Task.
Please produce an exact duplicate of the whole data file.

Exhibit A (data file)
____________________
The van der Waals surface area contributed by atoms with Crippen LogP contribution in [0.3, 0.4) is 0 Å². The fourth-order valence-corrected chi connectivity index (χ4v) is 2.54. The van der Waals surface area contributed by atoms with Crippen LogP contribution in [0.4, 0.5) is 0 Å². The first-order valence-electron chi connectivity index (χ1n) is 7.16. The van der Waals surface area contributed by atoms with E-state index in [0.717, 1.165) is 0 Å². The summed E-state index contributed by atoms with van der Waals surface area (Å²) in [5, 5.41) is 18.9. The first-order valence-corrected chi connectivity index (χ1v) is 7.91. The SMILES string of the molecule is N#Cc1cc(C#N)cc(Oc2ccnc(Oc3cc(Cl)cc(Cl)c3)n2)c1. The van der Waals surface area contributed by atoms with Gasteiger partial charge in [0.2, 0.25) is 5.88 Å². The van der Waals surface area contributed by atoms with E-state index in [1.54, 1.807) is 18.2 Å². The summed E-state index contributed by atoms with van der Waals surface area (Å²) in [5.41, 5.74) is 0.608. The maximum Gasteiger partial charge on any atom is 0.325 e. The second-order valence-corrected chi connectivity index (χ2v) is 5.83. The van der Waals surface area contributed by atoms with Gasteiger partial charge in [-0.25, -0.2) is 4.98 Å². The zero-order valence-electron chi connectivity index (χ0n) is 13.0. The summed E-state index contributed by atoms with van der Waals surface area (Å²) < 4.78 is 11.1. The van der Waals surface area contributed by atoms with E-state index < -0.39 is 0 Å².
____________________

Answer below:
The van der Waals surface area contributed by atoms with Crippen LogP contribution in [0.3, 0.4) is 0 Å². The fourth-order valence-corrected chi connectivity index (χ4v) is 2.54. The van der Waals surface area contributed by atoms with Crippen LogP contribution in [0.4, 0.5) is 0 Å². The first-order valence-electron chi connectivity index (χ1n) is 7.16. The van der Waals surface area contributed by atoms with E-state index in [0.717, 1.165) is 0 Å². The summed E-state index contributed by atoms with van der Waals surface area (Å²) in [5, 5.41) is 18.9. The first-order valence-corrected chi connectivity index (χ1v) is 7.91. The SMILES string of the molecule is N#Cc1cc(C#N)cc(Oc2ccnc(Oc3cc(Cl)cc(Cl)c3)n2)c1. The van der Waals surface area contributed by atoms with Gasteiger partial charge in [0.2, 0.25) is 5.88 Å². The van der Waals surface area contributed by atoms with E-state index in [1.54, 1.807) is 18.2 Å². The summed E-state index contributed by atoms with van der Waals surface area (Å²) in [5.41, 5.74) is 0.608. The maximum Gasteiger partial charge on any atom is 0.325 e. The second-order valence-corrected chi connectivity index (χ2v) is 5.83. The van der Waals surface area contributed by atoms with Gasteiger partial charge in [-0.25, -0.2) is 4.98 Å². The zero-order valence-electron chi connectivity index (χ0n) is 13.0. The summed E-state index contributed by atoms with van der Waals surface area (Å²) < 4.78 is 11.1. The van der Waals surface area contributed by atoms with E-state index < -0.39 is 0 Å².